Achieving the Dream and the seven colleges in the Northeast Resiliency Consortium (NRC) have developed a resiliency competency model important to the success of students as they exit college, get their first job or change to a new job. Enjoy reading this story about one NRC student.
Student Name: Marialuisa Solis
Location: Passaic County Community College (PCCC), Paterson, NJ
Program of Study: Community Health Worker
When Marialuisa immigrated to the United States in 2005, she was 25 years old and uncertain about what the future held for her. She began working as a maid at a local fitness facility in New Jersey and then worked her way up to managing the facility’s front desk and teaching aerobics classes for local senior citizens.
During that time, Marialuisa’s father was diagnosed with diabetes, and as she watched him struggle with his health and eventually pass away, she realized she wanted to do more with her life and make a greater impact on society.
The passing of her father led her to enroll in the Passaic County Multi-Skilled Healthcare Worker Training Initiative (HCTI) at Passaic County Community College (PCCC). The four-month program uses an innovative curriculum, student supports, employer partnerships and work-based learning to ensure that students are prepared both academically and vocationally for a long-term career in the regional healthcare industry.
The HCTI training is funded by the United States Department of Labor’s Trade Adjustment Assistance Community College and Career Training (TAACCCT) grant program. Passaic Community College offers the HCTI in its role as a member of the Northeast Resiliency Consortium (NRC), a consortium of seven Northeast community colleges that came together in the wake of manmade and natural disasters to providing new opportunities to help build a skilled, resilient workforce prepared to enter high-demand jobs
The NRC Experience
After taking ESL classes at PCCC in 2013, Marialuisa enrolled in an introductory Community Health Worker class at PCCC in August 2014. She excelled in the classroom but had to hit “pause” on her educational pursuits because the rest of the courses she needed were only offered in the daytime when she had to work. She continued to work as a parenting class assistant at a local school as she awaited an opportunity to complete the remaining courses.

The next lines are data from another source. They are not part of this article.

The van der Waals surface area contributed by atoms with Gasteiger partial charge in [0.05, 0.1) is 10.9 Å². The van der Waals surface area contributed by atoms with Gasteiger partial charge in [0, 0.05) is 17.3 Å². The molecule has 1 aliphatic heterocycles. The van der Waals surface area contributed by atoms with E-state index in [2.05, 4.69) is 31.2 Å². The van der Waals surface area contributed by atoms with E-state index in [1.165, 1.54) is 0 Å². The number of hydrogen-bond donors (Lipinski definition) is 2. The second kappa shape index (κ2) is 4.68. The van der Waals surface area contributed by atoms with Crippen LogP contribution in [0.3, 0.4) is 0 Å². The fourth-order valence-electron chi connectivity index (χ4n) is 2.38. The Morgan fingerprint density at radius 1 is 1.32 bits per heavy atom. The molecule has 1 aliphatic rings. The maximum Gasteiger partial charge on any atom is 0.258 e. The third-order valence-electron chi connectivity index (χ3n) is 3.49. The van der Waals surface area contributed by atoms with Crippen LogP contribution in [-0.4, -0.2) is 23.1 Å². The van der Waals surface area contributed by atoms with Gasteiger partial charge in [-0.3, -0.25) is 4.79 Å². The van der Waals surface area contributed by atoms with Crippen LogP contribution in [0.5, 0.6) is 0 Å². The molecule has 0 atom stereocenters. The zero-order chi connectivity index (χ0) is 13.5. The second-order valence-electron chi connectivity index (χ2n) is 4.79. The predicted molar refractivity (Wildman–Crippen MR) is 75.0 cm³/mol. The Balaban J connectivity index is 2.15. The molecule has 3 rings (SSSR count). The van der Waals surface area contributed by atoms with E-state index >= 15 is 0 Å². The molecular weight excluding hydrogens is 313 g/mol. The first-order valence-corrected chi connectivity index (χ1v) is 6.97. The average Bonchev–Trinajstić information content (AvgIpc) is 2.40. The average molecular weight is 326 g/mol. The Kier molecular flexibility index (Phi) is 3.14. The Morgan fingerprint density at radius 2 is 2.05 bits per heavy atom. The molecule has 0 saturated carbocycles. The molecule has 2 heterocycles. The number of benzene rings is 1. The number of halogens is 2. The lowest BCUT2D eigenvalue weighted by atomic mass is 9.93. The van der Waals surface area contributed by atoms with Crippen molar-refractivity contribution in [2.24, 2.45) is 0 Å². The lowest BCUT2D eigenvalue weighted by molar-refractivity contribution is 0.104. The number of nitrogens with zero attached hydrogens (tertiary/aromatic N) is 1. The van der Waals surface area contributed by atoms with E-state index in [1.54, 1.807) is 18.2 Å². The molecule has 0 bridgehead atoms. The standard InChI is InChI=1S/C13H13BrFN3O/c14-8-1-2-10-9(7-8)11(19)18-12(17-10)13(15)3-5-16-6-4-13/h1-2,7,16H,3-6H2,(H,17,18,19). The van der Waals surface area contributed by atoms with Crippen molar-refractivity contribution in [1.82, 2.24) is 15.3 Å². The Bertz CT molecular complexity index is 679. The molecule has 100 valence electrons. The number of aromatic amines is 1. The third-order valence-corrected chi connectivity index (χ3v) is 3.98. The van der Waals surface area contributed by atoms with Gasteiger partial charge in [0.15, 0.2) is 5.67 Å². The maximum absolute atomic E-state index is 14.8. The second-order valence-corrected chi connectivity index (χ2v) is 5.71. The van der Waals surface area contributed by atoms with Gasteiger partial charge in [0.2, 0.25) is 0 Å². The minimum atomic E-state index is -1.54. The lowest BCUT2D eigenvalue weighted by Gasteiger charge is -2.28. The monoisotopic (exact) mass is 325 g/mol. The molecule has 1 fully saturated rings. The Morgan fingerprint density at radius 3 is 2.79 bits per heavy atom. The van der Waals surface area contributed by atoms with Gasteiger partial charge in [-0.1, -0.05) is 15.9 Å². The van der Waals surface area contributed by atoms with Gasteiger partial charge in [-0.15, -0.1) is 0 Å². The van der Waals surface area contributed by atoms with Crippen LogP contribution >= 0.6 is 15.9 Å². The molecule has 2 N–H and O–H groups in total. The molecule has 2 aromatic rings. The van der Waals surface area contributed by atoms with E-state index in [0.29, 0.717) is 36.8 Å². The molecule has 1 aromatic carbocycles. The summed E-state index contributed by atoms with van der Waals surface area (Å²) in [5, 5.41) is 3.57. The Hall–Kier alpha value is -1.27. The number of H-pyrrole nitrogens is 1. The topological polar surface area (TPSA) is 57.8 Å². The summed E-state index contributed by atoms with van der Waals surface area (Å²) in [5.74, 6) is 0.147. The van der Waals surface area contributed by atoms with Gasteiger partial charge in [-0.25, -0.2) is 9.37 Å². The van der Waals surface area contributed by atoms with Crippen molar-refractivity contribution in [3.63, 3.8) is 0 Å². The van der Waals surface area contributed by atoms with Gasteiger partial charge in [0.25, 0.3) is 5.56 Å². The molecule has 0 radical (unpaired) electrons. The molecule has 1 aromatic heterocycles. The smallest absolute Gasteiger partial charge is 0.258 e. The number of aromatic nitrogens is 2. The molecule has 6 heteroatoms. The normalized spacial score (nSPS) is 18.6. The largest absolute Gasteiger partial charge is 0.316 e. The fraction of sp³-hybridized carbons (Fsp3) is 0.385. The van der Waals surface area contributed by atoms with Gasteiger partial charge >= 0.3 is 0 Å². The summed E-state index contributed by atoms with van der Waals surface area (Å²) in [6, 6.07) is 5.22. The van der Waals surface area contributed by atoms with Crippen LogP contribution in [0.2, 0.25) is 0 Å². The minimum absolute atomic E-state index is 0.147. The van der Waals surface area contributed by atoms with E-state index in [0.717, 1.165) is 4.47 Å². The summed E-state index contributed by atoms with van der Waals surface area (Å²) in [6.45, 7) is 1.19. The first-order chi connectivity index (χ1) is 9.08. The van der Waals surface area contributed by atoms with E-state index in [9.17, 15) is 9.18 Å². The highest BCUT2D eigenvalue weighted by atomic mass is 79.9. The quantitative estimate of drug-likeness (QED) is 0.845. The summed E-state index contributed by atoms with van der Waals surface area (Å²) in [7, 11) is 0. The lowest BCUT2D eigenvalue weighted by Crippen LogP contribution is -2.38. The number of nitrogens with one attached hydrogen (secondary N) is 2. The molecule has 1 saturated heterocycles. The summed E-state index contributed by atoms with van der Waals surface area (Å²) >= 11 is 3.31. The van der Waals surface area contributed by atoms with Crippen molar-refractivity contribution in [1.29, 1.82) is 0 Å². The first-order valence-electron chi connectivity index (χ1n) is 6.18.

In August 2015, PCCC began to offer evening classes for Community Health Worker students, and Marialuisa quickly enrolled in them. By December 2015, she had completed her community health worker credential. At the conclusion of the program, she was placed in a 40-hour a week internship at the American Cancer Society, where she worked with the community outreach team.
Marialuisa said, “My classroom experiences as a student at PCCC is the reason why I am now employed and successful in my career. Without those experiences, I would not know how to properly excel in my job function. The program turned me into a real go-getter. The faculty, the access to internships and even my fellow students are the real reason behind my current success.”
Soon after her internship concluded at the American Cancer Society, Marialuisa received a full-time job offer. She now works as a Family Support Worker at the Passaic County Healthy Families-TIP Program, which is part of the Partnership for Maternal and Child Health of Northern New Jersey. She works with low income and minority families who are struggling with managing childcare, financial and healthcare issues. In this role, she teaches a diverse range of courses, from prenatal classes for pregnant women to early intervention classes for children from birth to three years old. She monitors family progress and compliance based on the Family Goal Plan and monitors growth and development of the family’s children.
In the next year, Marialuisa plans to pursue a Bachelor’s degree in public health and hopes to also obtain a certification in domestic violence prevention so she can help more families throughout her community.
Marialuisa said, “It’s never too late to have goals, it’s never too late to plan for the future. My experiences within the NRC program propelled me to keep believing in myself, and to also pursue my ambition of helping other people through my career. Little by little, month by month and year by year I am meeting my own life goals. I now am a fluent English language speaker, have a job with full benefits and handle 13 cases under my care. Most importantly, I know I am contributing to my local community and society overall.”